ground meristem: the primary meristem that produces various ground tissues, used for structural support, leaf energy production, and would repair.

ground state: the lowest energy state of a quantum-mechanical system.

ground tissue: plant tissue that manufactures and stores nutrients.

groundwater: water within the crust, the upper surface of which forms the water table.

group (sociology): an association of people with some degree of affinity bonding.

group selection: the unsubstantiated hypothesis that evolution acts at the level of the group, not individuals; developed by Charles Darwin. See kin selection.

“If one man in a tribe invented a new snare or weapon, the tribe would increase in number, spread, and supplant other tribes. In a tribe thus rendered more numerous there would always be a rather better chance of the birth of other superior and inventive members.” ~ Charles Darwin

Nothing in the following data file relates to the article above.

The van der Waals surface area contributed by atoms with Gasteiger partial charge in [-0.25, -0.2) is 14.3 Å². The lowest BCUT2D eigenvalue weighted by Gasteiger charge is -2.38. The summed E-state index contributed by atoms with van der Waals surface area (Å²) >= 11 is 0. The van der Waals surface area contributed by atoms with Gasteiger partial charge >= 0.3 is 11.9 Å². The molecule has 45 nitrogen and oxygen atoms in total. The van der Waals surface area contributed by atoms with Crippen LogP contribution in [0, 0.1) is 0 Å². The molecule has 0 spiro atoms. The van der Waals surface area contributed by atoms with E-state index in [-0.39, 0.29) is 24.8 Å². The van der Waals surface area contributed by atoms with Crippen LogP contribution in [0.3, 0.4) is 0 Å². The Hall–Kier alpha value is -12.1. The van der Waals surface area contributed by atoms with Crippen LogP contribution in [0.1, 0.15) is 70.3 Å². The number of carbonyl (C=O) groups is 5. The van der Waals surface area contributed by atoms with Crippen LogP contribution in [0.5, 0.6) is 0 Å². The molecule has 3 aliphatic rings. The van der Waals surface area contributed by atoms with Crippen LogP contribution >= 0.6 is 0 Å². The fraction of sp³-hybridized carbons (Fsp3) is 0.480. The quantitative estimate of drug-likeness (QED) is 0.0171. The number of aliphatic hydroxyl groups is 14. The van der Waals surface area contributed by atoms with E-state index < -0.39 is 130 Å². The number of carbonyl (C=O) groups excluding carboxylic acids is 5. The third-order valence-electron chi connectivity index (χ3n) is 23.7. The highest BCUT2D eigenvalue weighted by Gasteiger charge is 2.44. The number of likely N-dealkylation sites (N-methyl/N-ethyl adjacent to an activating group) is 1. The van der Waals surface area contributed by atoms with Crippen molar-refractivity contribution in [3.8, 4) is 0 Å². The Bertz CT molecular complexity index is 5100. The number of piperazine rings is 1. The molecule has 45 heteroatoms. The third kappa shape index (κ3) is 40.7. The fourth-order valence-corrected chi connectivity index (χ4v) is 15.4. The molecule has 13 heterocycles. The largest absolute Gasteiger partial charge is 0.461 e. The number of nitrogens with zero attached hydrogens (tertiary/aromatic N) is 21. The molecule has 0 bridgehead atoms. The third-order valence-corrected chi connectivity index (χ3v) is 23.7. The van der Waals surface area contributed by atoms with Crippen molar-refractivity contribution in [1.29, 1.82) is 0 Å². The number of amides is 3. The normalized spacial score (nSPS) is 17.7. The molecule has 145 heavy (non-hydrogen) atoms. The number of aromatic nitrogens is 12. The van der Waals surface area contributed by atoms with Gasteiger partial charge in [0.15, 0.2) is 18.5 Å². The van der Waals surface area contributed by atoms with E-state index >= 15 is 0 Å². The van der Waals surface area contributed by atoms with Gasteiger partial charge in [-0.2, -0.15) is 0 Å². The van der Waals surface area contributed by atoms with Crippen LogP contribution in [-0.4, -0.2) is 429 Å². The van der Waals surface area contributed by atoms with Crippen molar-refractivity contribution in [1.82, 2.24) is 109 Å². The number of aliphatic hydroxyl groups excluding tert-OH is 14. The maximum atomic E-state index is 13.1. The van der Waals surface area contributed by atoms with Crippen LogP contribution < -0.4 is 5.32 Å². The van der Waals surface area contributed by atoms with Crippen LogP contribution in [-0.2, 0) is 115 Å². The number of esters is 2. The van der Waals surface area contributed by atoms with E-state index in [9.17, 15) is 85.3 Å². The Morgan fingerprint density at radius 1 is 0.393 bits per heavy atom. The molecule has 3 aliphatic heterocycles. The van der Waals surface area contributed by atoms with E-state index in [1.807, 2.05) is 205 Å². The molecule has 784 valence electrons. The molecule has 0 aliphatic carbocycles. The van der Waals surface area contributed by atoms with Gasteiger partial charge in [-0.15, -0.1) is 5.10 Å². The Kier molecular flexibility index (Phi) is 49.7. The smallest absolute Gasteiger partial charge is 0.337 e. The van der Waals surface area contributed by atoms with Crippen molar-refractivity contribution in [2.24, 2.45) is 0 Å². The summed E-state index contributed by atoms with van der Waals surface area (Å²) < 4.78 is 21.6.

groupthink: the praxis of approaching and dealing with issues via consensus, characterized by a strong streak of conformity, and lack of individual initiative and creativity.

grouse: a heavily built herbivorous bird that inhabits temperate and subarctic biomes in the northern hemisphere.

guanine (G) (C5H5N5O): a nucleobase of DNA and RNA. Guanine is complementary to cytosine. Guanine has a variety of biological employment, notably for reflective optical effects in the skin of fish for camouflage, and in the eyes of deep-sea fish, and some reptiles, such as crocodiles.

Guardian, The (1821–): a British national newspaper, known until 1959 as the Manchester Guardian.

guenon: an arboreal forest-dwelling monkey in the Cercopithecus genus, endemic to sub-Saharan Africa; characterized by bold markings of white and/or bright color. Guenons live in nuclear families of 1 adult male and 2 or 3 adult females, along with youngsters.

guild (botany): a group of plants interlinked through a common mycorrhizal network.

guile (noun): deceitful cunning; stratagem; trick.

guilt: an emotion of self-reproach. Compare shame.